Now I know what you’re thinking, and you’d be wrong: the first rule of Conservative Fight Club is that you never shut up about Conservative Fight Club! In this recent lecture for the William F. Buckley Jr Program at Yale (originally titled “Varieties of Conservative Experience” in homage to the famous William James title), Steve Hayward explains the five major subdivisions on the right, and how they differ from—and argue with—one another. In addition to the theoretical differences, Steve explains how you can keep them straight by what kind of fiction they read: traditionalists read Jane Austen; libertarians read science fiction (when they aren’t reading Ayn Rand); neoconservatives read Saul Bellow and Philip Roth; religious conservatives read C.S. Lewis and Tolkien; American conservatives read Mark Twain, and take in the western films of John Ford.

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  1. Taras Coolidge

    That’s Jane Austen with an “e”.

     Also, that social psychology paper that had to reverse itself didn’t accuse conservatives of being psychotic, but of showing “psychoticism“.  Here’s part of the erratum, quoted by Ronald Bailey in his Reason blog, 6/10/16:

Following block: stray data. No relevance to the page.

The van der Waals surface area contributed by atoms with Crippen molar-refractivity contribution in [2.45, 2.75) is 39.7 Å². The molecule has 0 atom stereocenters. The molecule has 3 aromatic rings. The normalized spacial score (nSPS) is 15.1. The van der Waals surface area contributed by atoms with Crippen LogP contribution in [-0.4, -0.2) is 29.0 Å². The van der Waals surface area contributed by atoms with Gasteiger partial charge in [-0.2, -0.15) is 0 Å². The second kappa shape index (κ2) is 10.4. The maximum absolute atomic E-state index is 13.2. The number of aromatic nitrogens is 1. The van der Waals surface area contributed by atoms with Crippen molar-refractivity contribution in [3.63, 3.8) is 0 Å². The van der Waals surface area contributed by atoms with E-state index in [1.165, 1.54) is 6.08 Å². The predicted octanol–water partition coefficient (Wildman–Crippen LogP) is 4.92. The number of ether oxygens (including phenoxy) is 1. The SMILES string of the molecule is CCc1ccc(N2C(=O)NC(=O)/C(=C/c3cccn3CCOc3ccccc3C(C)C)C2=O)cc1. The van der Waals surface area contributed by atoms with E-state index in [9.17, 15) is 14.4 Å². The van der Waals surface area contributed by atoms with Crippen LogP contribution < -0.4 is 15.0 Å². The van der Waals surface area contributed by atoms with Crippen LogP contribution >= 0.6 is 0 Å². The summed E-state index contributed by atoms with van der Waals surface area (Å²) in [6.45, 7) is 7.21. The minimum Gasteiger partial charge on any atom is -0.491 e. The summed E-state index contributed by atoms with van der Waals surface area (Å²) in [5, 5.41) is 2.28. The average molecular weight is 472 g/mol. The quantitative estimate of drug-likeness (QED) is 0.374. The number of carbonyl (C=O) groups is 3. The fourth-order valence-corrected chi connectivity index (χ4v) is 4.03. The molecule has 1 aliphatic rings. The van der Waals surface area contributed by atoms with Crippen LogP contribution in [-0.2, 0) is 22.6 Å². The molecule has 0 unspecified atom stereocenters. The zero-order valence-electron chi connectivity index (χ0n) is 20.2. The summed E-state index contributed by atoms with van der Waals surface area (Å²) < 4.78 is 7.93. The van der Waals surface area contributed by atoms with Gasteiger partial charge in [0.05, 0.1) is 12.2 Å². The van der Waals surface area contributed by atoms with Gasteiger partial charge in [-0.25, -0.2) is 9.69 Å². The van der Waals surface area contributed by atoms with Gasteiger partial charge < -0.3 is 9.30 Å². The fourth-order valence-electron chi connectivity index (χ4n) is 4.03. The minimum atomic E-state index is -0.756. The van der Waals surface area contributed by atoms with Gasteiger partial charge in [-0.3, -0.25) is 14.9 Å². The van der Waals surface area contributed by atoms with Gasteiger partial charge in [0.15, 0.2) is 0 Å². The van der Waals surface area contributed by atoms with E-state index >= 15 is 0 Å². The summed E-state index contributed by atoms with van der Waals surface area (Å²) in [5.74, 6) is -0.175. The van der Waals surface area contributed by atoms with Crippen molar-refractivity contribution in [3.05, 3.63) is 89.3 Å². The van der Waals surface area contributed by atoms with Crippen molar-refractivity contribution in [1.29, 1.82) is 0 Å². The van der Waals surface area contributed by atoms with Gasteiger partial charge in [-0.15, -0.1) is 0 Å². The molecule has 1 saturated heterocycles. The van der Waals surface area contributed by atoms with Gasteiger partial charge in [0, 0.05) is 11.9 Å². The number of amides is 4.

“Specifically, in the original manuscript, the descriptive analyses report that those higher in Eysenck’s psychoticism are more conservative, but they are actually more liberal; and where the original manuscript reports those higher in neuroticism and social desirability are more liberal, they are, in fact, more conservative.”

    Bailey continues:

    ”Whoops! In their errata, the chagrined researchers deploy a cloud of social-science-speak to obscure the fact that the dataset they use actually shows that it is liberals who tend to have a deep and wide mean streak. That is what uncooperative, hostile, troublesome, socially withdrawn, manipulative, and lack of feelings of inferiority means.”

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